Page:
23andMe Confirms Genetic Susceptibility to Osteoporosis
Researchers using genetic information from hundreds of thousands of British nationals, identified several genes which, they say, could be targeted with therapies to ward off osteoporosis. The study was funded by the National Institutes of Health (NIH).
“They then confirmed these associations using personal genetics data from hundreds of thousands of people collected by 23andMe, Inc.,” an NIH article on the research says. “Using the larger data set, they also showed that the genetic factors for lower BMD (bone mineral density) were linked to increased risk of bone fracture.”
The research points not only to the possibility of finding treatments, but also that of finding a lot more osteoporosis patients early, and to the possibility that patients might one day be able to get a 23andMe report telling them whether they’re genetically predisposed to low BMD and should see a physician.
Previous studies had already identified some genetic factors related to abnormally low BMD.
In this study, a team led by Brent Richards, M.D., associate professor, Departments of Medicine, Human Genetics, Epidemiology and Biostatistics at McGill University, Montreal, Canada, first analyzed the United Kingdom Biobank’s genome data on 400,000+ white British participants. They identified 518 BMD-related loci (regions) of the genome, 301 of which were previously unknown.
Next, looking into the UK Biobank for fracture risk, they found evidence of 20,122 fractures using medical history, and participants reporting 48,818 fractures.
The team then identified 14 genetic variations associated with fracture that mapped to 13 loci.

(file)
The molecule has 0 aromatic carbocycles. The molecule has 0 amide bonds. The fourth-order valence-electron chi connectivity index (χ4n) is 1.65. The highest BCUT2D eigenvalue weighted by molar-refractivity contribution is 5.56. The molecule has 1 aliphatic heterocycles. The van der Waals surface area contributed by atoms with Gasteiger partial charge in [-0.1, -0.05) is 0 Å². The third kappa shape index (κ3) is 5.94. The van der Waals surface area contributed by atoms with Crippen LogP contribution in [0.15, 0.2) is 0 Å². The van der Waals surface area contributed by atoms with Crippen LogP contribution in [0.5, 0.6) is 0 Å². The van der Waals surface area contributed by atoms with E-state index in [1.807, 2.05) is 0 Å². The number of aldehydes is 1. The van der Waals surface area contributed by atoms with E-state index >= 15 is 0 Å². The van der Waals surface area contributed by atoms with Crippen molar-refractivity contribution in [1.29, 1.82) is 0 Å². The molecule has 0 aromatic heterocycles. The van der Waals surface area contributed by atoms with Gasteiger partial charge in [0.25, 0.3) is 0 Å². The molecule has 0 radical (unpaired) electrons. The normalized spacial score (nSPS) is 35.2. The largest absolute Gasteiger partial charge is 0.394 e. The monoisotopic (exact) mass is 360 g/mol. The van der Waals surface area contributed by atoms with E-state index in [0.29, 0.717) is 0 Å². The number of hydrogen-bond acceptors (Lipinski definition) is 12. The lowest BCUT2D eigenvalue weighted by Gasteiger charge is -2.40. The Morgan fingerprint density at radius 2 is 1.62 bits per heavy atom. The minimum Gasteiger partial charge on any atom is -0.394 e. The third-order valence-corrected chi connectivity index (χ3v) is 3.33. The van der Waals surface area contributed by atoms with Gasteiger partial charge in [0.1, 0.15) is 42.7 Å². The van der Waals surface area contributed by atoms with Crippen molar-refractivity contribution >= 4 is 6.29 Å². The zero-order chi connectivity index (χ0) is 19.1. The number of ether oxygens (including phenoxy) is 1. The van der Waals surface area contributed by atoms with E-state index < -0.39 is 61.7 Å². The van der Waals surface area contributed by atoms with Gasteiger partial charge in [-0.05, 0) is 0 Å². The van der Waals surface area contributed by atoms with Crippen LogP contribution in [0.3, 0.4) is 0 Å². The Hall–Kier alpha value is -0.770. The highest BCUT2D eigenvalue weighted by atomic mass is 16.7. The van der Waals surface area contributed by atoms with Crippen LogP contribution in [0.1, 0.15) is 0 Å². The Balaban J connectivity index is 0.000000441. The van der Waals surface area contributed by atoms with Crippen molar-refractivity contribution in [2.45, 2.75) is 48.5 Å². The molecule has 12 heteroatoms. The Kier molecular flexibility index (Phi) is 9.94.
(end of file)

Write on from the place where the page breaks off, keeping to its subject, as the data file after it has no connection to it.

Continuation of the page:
The researchers then developed a way to use their data to identify genes likely to influence BMD. They say they found a likely suspect gene called DAAM2, studied it further, and in a series of lab tests on mice, they found that DAAM2 affects bone density, mineralization, porosity, and strength, and five other genes which might also affect BMD and susceptibility to fracture: CBX1, WAC, DSCC1, RGCC, and YWHAE.
“This set of genetic changes that influence BMD provides drug targets that are likely to be helpful for osteoporotic fracture prevention,” Dr. Richards said in the NIH brief.
This work may also lead to the eventual development of more accurate methods to estimate a person’s risk for having weaker bones.
But can 23andMe subscribers or their physicians use their profiles to discover whether they have a higher likelihood of developing osteoporosis?
The data isn’t ready yet, but eventually, yes, Dr. Richards said in an email interview. “Once polygenic risk scores are validated from this data, these results could be used to estimate a risk of low bone density.” His research team is working on that validation now.
In response to our query, a 23andMe spokesman said the company is “always evaluating the current literature and what we're able to provide customers in the way of new reports.”
Based on what 23andMe currently publishes for consumers, osteoporosis seems like a highly likely candidate for a future report, based on the company’s business model.
There are already five reports available at 23andMe on genetic predisposition toward certain diseases: late-onset Alzheimer’s disease, BRCA1/BRCA2 (selected variants), celiac disease, and Parkinson's disease. You can see a sample of what patients who pony up $199 could learn today about genetic health risks at this link.
Results of the study, titled, "An atlas of genetic influences on osteoporosis in humans and mice," supported in part by NIH’s National Institute of Arthritis and Musculoskeletal and Skin Diseases (NIAMS), were published on December 31, 2018, in Nature Genetics.